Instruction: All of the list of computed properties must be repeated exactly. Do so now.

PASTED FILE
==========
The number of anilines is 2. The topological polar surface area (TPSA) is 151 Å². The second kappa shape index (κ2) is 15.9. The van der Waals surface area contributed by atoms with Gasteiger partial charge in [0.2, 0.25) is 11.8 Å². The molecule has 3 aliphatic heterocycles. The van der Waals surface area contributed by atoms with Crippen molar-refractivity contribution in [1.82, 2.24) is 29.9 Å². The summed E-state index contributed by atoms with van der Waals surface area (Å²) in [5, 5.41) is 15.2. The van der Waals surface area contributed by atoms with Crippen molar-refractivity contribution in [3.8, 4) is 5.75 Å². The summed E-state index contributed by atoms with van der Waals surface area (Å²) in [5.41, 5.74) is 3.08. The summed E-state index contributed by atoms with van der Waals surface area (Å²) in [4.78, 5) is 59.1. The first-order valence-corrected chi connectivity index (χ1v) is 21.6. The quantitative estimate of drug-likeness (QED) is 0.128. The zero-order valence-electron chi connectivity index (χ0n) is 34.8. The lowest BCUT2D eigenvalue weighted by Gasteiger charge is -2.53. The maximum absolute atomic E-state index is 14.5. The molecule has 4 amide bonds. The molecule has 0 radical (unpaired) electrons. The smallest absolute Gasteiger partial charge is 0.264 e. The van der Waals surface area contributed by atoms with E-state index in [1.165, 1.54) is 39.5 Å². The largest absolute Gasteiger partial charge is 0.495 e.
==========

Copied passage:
The number of anilines is 2. The topological polar surface area (TPSA) is 151 Å². The second kappa shape index (κ2) is 15.9. The van der Waals surface area contributed by atoms with Gasteiger partial charge in [0.2, 0.25) is 11.8 Å². The molecule has 3 aliphatic heterocycles. The van der Waals surface area contributed by atoms with Crippen molar-refractivity contribution in [1.82, 2.24) is 29.9 Å². The summed E-state index contributed by atoms with van der Waals surface area (Å²) in [5, 5.41) is 15.2. The van der Waals surface area contributed by atoms with Crippen molar-refractivity contribution in [3.8, 4) is 5.75 Å². The summed E-state index contributed by atoms with van der Waals surface area (Å²) in [5.41, 5.74) is 3.08. The summed E-state index contributed by atoms with van der Waals surface area (Å²) in [4.78, 5) is 59.1. The first-order valence-corrected chi connectivity index (χ1v) is 21.6. The quantitative estimate of drug-likeness (QED) is 0.128. The zero-order valence-electron chi connectivity index (χ0n) is 34.8. The lowest BCUT2D eigenvalue weighted by Gasteiger charge is -2.53. The maximum absolute atomic E-state index is 14.5. The molecule has 4 amide bonds. The molecule has 0 radical (unpaired) electrons. The smallest absolute Gasteiger partial charge is 0.264 e. The van der Waals surface area contributed by atoms with E-state index in [1.165, 1.54) is 39.5 Å². The largest absolute Gasteiger partial charge is 0.495 e.